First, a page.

When the fuse wire is bare copper it’s resistance will vary more over time because of oxidation and dirt, which makes the fuse less reliable.
Fuses can only “burn out really violently” when there is a lot of voltage over them. With low voltage fuses the current simply stops as soon as the fuse wire breaks, but with high voltage over the fuse there will be a substantial arc which melts more of the fuse wire before the fuse current stops.
Not too long ago I was looking at some youtube video’s about solar panels and electrical faults and fire hazards. Think for example about a burning house and firefighters want access to the house via the roof. Then how do you treat a damaged solar installation which may have 600V and can deliver 10A continuous?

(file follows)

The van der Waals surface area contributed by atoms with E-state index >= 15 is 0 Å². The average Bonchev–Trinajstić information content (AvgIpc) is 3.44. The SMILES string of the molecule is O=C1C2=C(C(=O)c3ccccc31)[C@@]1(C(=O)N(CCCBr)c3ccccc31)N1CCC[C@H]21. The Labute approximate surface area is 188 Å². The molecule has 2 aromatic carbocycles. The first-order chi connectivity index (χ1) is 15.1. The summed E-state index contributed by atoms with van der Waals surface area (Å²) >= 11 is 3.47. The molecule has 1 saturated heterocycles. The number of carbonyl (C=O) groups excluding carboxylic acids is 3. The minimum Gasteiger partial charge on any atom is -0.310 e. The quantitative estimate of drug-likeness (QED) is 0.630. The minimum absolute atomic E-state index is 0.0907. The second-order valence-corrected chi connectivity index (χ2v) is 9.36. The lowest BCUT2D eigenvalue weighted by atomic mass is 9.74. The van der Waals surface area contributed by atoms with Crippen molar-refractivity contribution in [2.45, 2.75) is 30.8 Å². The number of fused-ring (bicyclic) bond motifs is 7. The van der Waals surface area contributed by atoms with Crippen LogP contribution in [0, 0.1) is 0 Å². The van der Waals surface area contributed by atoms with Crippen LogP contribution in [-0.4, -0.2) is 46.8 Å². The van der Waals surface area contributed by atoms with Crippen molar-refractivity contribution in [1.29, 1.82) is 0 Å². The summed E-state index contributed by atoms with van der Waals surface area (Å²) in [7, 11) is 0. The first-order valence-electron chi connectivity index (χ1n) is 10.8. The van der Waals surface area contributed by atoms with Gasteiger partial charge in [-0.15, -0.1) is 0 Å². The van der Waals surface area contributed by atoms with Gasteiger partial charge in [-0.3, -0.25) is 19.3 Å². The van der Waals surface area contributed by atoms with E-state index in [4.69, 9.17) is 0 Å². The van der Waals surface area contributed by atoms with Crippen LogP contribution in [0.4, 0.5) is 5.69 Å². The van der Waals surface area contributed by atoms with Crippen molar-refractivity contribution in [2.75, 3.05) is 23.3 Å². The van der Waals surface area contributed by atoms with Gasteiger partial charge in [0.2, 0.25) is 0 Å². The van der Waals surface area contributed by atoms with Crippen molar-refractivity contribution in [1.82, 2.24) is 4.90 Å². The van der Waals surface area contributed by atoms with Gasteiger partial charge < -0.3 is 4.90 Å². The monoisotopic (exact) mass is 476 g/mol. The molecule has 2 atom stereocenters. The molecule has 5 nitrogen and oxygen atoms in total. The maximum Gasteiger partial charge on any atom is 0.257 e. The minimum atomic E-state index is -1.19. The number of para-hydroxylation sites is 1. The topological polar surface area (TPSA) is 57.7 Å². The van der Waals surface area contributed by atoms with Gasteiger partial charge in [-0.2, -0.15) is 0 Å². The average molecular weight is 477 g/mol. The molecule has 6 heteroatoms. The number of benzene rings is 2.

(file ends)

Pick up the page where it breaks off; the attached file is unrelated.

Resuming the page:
DC currents are able to generate much longer arcs then AC. With AC the conductive plasma arc extinguishes momentarily at each zero crossing, and it has 100 opportunities to stay out each second.
There are coarses for becoming aware of potential risks and learning how to handle such situations. There are also plenty of tests on youtube which show what kind of sparks such a 600V 10A installation is capable of generating.
In the latest iteration of your board you have Silk screen print over the solder pads. Some manufacturers print the silk screen over the coppper, which makes soldering difficult, while other manufacturers assume you do not want silk screen printed directly on copper and they remove it.
On the side of the fuses you also have an exposed copper strip over the whole length and this gets quite near the fuses. If an arc is generated when a fuse blows, it may arc over to this copper strip.
Almost all copper tracks are 0.5mm wide, but in one corner you have a track of 0.25mm. Did you look at your board with the 3D viewer before ordering them?